Hackers use stealthy banking trojan DanaBot to steal from targets in Australia
- DanaBot campaign makes use of compromised FTP servers.
- DanaBot is a multi-stage, multi-component and stealthy banking malware.
A new campaign targeting entities in Australia with the DanaBot banking Trojan has been discovered by security researchers. DanaBot is a multi-stage and multipurpose malware. The campaign makes use of phishing emails that contain fake MYOB invoices, to trick victims into downloading the stealthy banking malware.
According to security researchers at Trustwave, who discovered the new DanaBot campaign, the hackers made use of a compromised FTP server of an Australian company.
“The DanaBot malware seems to be hosted on a domain that has been configured with round robin DNS and thus resolves to multiple IPs that are used to rotate and load balance the traffic and point them to the attacker controlled infrastructure,” Trustwave researchers wrote in a blog.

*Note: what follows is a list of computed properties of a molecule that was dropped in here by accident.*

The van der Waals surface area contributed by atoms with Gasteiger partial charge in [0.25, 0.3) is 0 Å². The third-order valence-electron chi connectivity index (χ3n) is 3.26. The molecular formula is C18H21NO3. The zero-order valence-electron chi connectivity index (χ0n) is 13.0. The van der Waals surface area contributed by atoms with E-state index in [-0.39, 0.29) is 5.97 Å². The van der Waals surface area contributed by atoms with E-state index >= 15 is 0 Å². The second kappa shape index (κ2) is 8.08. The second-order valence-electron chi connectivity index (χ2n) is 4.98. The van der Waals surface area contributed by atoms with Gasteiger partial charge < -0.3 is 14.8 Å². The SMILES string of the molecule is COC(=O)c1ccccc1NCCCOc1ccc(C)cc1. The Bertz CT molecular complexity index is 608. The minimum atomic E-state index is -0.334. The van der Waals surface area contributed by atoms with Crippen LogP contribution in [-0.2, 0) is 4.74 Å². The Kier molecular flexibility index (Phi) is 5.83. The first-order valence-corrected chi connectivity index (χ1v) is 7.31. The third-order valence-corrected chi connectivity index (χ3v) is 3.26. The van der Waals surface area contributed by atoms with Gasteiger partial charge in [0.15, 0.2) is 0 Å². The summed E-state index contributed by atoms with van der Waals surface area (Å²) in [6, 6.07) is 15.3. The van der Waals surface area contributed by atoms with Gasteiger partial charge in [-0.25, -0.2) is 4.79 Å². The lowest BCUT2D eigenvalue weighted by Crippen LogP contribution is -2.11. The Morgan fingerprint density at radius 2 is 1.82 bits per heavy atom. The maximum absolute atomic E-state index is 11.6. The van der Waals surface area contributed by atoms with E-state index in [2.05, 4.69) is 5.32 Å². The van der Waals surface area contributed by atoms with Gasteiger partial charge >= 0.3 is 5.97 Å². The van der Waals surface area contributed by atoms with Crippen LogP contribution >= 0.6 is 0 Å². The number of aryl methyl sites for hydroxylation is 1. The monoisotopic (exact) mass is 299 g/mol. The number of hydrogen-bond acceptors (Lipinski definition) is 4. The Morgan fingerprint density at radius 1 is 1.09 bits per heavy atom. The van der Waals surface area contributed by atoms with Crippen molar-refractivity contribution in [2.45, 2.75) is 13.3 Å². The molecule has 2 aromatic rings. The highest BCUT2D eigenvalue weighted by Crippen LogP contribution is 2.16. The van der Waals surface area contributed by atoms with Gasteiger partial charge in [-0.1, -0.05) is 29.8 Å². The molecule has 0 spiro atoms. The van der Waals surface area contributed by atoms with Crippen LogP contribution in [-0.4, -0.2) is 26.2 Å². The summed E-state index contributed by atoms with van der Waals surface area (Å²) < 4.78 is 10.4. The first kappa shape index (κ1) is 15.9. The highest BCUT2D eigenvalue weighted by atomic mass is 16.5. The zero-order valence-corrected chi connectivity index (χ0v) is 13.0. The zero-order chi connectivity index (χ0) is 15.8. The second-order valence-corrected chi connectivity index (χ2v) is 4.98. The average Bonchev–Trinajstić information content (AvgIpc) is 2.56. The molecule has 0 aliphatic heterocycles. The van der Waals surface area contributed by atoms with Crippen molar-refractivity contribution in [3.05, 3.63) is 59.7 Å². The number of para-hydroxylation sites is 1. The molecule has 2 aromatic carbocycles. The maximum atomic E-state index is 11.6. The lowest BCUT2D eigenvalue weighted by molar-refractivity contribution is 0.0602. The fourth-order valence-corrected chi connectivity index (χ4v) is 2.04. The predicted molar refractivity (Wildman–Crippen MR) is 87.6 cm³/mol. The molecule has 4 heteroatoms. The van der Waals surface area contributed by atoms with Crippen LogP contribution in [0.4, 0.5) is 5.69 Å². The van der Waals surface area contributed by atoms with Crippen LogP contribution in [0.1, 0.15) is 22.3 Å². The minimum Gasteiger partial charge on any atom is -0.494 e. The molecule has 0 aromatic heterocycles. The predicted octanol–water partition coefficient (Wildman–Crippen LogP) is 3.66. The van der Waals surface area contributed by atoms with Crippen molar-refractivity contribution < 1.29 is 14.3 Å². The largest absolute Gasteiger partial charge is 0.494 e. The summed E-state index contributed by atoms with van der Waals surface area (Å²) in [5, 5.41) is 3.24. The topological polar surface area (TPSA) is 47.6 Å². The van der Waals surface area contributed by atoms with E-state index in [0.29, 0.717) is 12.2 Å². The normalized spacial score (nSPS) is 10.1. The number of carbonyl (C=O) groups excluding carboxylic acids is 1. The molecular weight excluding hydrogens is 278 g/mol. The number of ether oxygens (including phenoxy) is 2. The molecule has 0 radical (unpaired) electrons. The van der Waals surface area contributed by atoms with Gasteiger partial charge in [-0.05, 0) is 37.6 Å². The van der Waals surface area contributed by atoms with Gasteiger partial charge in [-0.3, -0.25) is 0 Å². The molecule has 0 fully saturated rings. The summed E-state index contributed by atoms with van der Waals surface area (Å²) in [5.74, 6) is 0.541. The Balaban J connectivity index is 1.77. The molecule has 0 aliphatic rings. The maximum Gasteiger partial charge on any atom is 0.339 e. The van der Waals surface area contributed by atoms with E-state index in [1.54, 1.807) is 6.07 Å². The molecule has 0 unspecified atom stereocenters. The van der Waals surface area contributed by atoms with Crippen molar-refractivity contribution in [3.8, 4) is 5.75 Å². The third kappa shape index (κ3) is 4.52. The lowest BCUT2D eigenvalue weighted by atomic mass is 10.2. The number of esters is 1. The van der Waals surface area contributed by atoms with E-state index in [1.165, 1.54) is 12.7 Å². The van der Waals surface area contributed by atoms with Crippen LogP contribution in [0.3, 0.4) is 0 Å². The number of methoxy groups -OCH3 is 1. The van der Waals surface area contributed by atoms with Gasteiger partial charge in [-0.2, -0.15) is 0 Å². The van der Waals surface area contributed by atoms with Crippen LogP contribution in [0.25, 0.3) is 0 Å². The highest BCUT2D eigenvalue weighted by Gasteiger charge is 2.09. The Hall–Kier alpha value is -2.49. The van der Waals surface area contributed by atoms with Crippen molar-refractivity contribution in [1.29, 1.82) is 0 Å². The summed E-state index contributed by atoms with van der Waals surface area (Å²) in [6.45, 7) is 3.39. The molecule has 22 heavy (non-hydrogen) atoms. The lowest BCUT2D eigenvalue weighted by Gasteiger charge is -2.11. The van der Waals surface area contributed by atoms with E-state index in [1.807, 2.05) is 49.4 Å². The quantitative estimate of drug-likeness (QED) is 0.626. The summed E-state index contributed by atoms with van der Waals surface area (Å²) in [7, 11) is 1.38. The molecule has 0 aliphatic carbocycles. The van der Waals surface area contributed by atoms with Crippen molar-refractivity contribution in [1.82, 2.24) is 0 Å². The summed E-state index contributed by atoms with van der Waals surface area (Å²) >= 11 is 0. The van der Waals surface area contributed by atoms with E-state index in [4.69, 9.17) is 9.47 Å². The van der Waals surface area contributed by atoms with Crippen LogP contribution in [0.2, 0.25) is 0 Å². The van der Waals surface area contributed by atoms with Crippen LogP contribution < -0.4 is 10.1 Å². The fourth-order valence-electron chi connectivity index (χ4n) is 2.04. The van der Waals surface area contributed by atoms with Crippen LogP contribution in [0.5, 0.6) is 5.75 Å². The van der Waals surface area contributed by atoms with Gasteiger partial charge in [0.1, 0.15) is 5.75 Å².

DanaBot has three main components - the dropper, the downloader and the master DLL. These components allow attackers to create and control a remote host, which in turn can help them steal victims’ sensitive and private information using cover TOR channels.
The malware is also capable of sending the infected system’s information and screenshots of the desktop to the C2 server.
“In this campaign the attackers sent targeted phishing emails in the form of fake MYOB invoice messages with invoice links pointing to compromised FTP servers hosting the DanaBot malware,” Trustwave researchers said. “The infrastructure supporting the malware is designed to be flexible while the malware is designed to be modular with functionality spread across multiple components that are heavily encrypted.”